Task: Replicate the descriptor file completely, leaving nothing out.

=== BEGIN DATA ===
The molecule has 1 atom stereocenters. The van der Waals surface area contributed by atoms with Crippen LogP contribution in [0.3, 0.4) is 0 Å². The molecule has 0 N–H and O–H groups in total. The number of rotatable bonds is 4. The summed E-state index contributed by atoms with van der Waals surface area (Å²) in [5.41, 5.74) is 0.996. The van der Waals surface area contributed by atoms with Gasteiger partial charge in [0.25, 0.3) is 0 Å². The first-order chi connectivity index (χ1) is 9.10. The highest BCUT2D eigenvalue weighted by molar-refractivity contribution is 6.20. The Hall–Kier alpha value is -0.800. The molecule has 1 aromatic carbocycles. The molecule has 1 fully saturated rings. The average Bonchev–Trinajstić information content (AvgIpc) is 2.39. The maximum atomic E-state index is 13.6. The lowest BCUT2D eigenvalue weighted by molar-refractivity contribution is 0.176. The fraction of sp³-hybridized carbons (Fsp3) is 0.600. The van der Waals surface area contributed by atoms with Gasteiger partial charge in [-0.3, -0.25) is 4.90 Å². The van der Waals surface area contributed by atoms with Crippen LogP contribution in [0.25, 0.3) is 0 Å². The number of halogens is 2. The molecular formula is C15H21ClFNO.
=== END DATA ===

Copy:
The molecule has 1 atom stereocenters. The van der Waals surface area contributed by atoms with Crippen LogP contribution in [0.3, 0.4) is 0 Å². The molecule has 0 N–H and O–H groups in total. The number of rotatable bonds is 4. The summed E-state index contributed by atoms with van der Waals surface area (Å²) in [5.41, 5.74) is 0.996. The van der Waals surface area contributed by atoms with Gasteiger partial charge in [0.25, 0.3) is 0 Å². The first-order chi connectivity index (χ1) is 9.10. The highest BCUT2D eigenvalue weighted by molar-refractivity contribution is 6.20. The Hall–Kier alpha value is -0.800. The molecule has 1 aromatic carbocycles. The molecule has 1 fully saturated rings. The average Bonchev–Trinajstić information content (AvgIpc) is 2.39. The maximum atomic E-state index is 13.6. The lowest BCUT2D eigenvalue weighted by molar-refractivity contribution is 0.176. The fraction of sp³-hybridized carbons (Fsp3) is 0.600. The van der Waals surface area contributed by atoms with Gasteiger partial charge in [-0.3, -0.25) is 4.90 Å². The van der Waals surface area contributed by atoms with Crippen LogP contribution in [0.25, 0.3) is 0 Å². The number of halogens is 2. The molecular formula is C15H21ClFNO.